Next up, obviously, popping the actual message. So all of the ones I've just showed you to play around with, today, just popping this message, within your profile allows users to go straight into that bot experience, straight into that DM, that private messaging experience as well, okay? Without any sort of hassle -- it's seamless. And then Furni, you can see a little example here, as well. Just organically tweeting. And then, lastly, popping the message on your website or in your mobile site. It sounds very, very basic. But popping this message button really, really works as well, especially if you've got high volumes of traffic from your website.

So kind of just to wrap up, I wanted to take you through some recent creative implementations that we've seen as well. Firstly, Starbucks, then Optus…any Aussies in the room? I love the brand. Well, maybe hate the brand. Actually, I shouldn't even say that. But a decent mobile brand over there. AURoper, Xbots, and Wendy's.

So Wendy's, first. How many people are familiar with college basketball? Great, I've got a handful of people, here. I might need you to help me out here, guys. Wendy's basically started sponsoring the college basketball.

It's phenomenal over in the U.S.. A massive, massive event. Probably bigger than the NBA itself, on some levels, especially around March Madness it goes crazy. There's a lot of gambling going on, betting around who's going to win. But the key thing is, here. Wendy's is a sponsor. They want Joe Public, basically, to get involved. They're not worried about people putting tons of money at it. They want people to build their own bracket. And a bracket is basically just a fixture table. Is that a fair enough way of describing it? It's a fixture table of teams. And we made it super, super simple. So by giving the options…there's about 63 different options, here. And you can build a bracket within minutes by deciding, which team do you think is going to beat which team. And it will build your bracket for you. It'll build your fixture list for you. So, anyone…literally, anyone could get involved. And it's perfect for Wendy's as well. Perfect for their brand. And what you end up with is this lovely chart, here. This lovely bracket that's actually put there on wendysbracket.com. You can share it with your friends so all your pals can see it. You can talk about it in the weekend, and you can see when you're being knocked out. And, again, they got a ton of great trade press off the back of this. Really, really great work. And it's something they're going to be doing again as well. So a good example of a brand who you wouldn't have thought would be getting involved with bots but have actually done a brilliant job of it.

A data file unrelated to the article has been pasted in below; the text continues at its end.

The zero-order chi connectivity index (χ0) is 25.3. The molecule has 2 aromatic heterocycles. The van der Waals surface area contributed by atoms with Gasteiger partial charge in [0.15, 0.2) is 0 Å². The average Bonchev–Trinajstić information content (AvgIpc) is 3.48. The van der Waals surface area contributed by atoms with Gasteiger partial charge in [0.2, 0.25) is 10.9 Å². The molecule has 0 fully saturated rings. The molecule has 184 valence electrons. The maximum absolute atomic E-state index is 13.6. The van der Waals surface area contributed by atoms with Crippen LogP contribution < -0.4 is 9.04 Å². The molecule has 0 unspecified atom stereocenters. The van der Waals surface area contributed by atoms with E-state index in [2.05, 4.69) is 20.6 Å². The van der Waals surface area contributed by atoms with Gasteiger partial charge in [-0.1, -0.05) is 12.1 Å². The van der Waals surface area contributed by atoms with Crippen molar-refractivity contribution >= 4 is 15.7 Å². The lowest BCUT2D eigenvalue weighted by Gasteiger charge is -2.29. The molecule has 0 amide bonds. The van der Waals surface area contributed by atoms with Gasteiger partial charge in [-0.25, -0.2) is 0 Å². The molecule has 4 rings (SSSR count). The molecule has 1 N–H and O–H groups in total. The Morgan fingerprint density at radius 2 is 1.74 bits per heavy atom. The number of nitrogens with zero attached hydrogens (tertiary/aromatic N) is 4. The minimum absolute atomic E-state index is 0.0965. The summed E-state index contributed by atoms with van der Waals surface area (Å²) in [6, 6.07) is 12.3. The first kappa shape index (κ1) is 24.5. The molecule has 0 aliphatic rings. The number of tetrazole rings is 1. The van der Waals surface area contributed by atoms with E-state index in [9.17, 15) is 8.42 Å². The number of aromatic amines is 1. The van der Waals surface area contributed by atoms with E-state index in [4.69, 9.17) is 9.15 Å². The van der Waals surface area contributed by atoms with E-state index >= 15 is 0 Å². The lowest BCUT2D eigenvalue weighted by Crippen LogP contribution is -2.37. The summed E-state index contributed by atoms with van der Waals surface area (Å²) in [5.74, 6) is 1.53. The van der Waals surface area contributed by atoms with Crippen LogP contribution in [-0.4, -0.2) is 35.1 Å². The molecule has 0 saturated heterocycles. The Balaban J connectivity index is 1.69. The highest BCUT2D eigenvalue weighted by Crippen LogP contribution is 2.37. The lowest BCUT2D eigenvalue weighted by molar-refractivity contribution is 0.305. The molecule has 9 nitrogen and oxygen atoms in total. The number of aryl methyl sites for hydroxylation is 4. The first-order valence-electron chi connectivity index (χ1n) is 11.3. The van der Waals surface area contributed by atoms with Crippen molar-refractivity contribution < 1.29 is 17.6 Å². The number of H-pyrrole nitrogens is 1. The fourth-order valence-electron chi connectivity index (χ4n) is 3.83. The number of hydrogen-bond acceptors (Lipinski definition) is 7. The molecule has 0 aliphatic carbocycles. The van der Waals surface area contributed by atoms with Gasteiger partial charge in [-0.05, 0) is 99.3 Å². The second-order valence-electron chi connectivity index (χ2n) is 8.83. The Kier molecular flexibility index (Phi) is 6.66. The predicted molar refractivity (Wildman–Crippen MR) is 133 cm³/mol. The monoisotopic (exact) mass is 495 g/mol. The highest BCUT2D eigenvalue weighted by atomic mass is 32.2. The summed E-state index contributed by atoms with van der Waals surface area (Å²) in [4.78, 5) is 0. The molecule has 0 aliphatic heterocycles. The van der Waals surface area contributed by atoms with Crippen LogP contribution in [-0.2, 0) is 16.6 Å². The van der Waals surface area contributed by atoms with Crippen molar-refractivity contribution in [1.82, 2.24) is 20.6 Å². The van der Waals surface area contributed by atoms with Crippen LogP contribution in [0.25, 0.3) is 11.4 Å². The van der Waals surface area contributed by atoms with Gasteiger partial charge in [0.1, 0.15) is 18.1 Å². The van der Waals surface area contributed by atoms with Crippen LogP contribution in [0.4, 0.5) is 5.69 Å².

The couponing experience is a really, really simple one. But, again one that we absolutely love. So Starbucks did a fantastic job, here. Signing up for a flash pass. Their CSR journey has got so much, so much more…it has so much more depth to it, over the last few years. And this is a great example of them kind of taking it to the next level. Really trying to understand their customers in order to offer them timely offers. So simple, again, the speed at which this works. So that was just a promoted tweet that the user would've clicked on there. You're just a few clicks away from signing up to Twitter offers. Are you up for that? Yeah, I want the weekly exclusive deal. And this will be given, dropped into your phone sometime during the week.

So on that cold November day, when you're sad in the office, you get an advert for baked good. And it works. It works brilliantly for anyone who likes croissants. But it works brilliants. A very, very simple version of this. But you can take that code in-store and then get the…and actually redeem it that way as well. Great way of understanding your audience and a super quick way of keeping them engaged, especially for people who you know who loves Starbucks. These are the guys who are engaging with this as well. And you could also send that, promote a tweet out at the start to people who are simply tweeting about coffee or people who simply tweeting about croissants, or simply tweeting about Frappuccino’s on a hot day. It's super simple but you're pushing them straight into the bot experience so they feel like they're having a meaningful conversation with the brand.

Next up, AURoper. This has to be one of my favourites. And there's a lot of brand starting to copy this, now. So you'll see Delta are starting to do it as well. I flashed up on their versions at the front. But these guys do a fantastic job. I'll play the video and let you see exactly what they do. 

Chris: Probably one of our biggest success stories when we're talking about bots on the platform. It just works phenomenally well. And, again, they're really pushing boundaries working with us, third-party data providers to provide a really, really unique experience.